This dry-season baobab forest in Senegal is the type of forest that was likely underestimated in earlier satellite studies of global forest cover. | FAO/Faidutti
A new estimate of the extent of dryland forests suggests that the global forest cover is at least 9% higher than previously thought. The study , published in the May 12 issue of Science, will help reduce uncertainties surrounding how much carbon dioxide plants absorb from the atmosphere globally. As carbon dioxide is a key driver of climate change, the study's results are important for climate modeling.
Given the vastness of land across the globe, researchers rely on satellite data to estimate the amount of forest cover. Yet dryland biomes — as their name suggests — are arid ecosystems where precipitation is outweighed by evaporation, making them particularly difficult places to spot and measure via satellite.
"First, the vegetation is quite sparse, so the signal is often a mix between vegetation and non-vegetation, like soil or even tree shadow," explained Jean-François Bastin of the United Nations Food and Agriculture Organization and co-author of the study. "Second, the vegetation in drylands is quite particular. To adapt to arid conditions, and therefore limit evapotranspiration, trees are leafless most of the year which makes it difficult to detect with classic mapping approaches."
This uncertainty can have huge implications for quantifying global forest cover, as dryland biomes cover about 40% of the Earth's land surface. It also raises questions about the real contribution made by forests to the global carbon cycle.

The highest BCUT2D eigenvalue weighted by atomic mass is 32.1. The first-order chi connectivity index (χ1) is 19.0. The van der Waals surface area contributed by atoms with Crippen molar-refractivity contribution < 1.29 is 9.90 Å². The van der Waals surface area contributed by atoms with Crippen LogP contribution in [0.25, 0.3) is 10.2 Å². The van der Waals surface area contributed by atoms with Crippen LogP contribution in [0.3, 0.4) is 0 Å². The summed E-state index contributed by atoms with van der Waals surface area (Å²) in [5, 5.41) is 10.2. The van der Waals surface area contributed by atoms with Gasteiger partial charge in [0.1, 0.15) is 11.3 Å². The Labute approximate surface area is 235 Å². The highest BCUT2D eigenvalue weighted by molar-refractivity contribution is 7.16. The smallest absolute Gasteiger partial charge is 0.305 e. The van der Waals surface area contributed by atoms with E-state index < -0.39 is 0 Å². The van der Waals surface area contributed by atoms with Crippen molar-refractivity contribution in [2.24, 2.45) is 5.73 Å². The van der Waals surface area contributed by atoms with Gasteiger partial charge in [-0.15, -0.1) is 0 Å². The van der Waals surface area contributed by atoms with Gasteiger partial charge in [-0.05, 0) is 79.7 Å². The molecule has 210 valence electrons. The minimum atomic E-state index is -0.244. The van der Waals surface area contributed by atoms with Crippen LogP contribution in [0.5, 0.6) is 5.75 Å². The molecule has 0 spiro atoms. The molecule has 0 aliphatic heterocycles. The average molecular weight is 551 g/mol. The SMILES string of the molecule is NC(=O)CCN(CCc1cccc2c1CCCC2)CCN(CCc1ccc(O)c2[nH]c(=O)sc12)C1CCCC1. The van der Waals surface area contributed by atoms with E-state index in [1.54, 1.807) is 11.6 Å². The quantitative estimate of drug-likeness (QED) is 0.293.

To attain a more thorough analysis of dryland biomes, Bastin and his colleagues acquired detailed satellite data from Google Earth that captured more than 200,000 plots of land from around the globe. Rather than depending on an algorithm to parse out plots that qualify as "dryland," team members painstakingly identified each plot themselves.
Their new estimate of dryland forest is 40% to 47% higher than previous estimates, corresponding to 467 million hectares of forest that have never been reported before. This increases current estimates of global forest cover by at least 9%, and will help researchers better quantify the role of forests as a global carbon sink.
Oceania, which includes Australia and the surrounding Pacific islands, and Africa were regions where dryland forests had been substantially underreported in previous analyses. These areas contain a very high proportion of open forest, making it more difficult to classify their nature compared to areas with a more full and lush green cover.
So, might other types of forest also be substantially underestimated? Bastin does not think so. He cited previous research suggesting that the biggest disparities in quantifying forest coverage involve dryland biomes.
Importantly, Bastin noted that in dryland biomes there is no competition for other activities such as intensive farming. "It means that these areas consist of great opportunities for forest restoration. Our data will help here to assess areas suited for forest restoration, to combat against desertification and therefore to combat climate change," he said.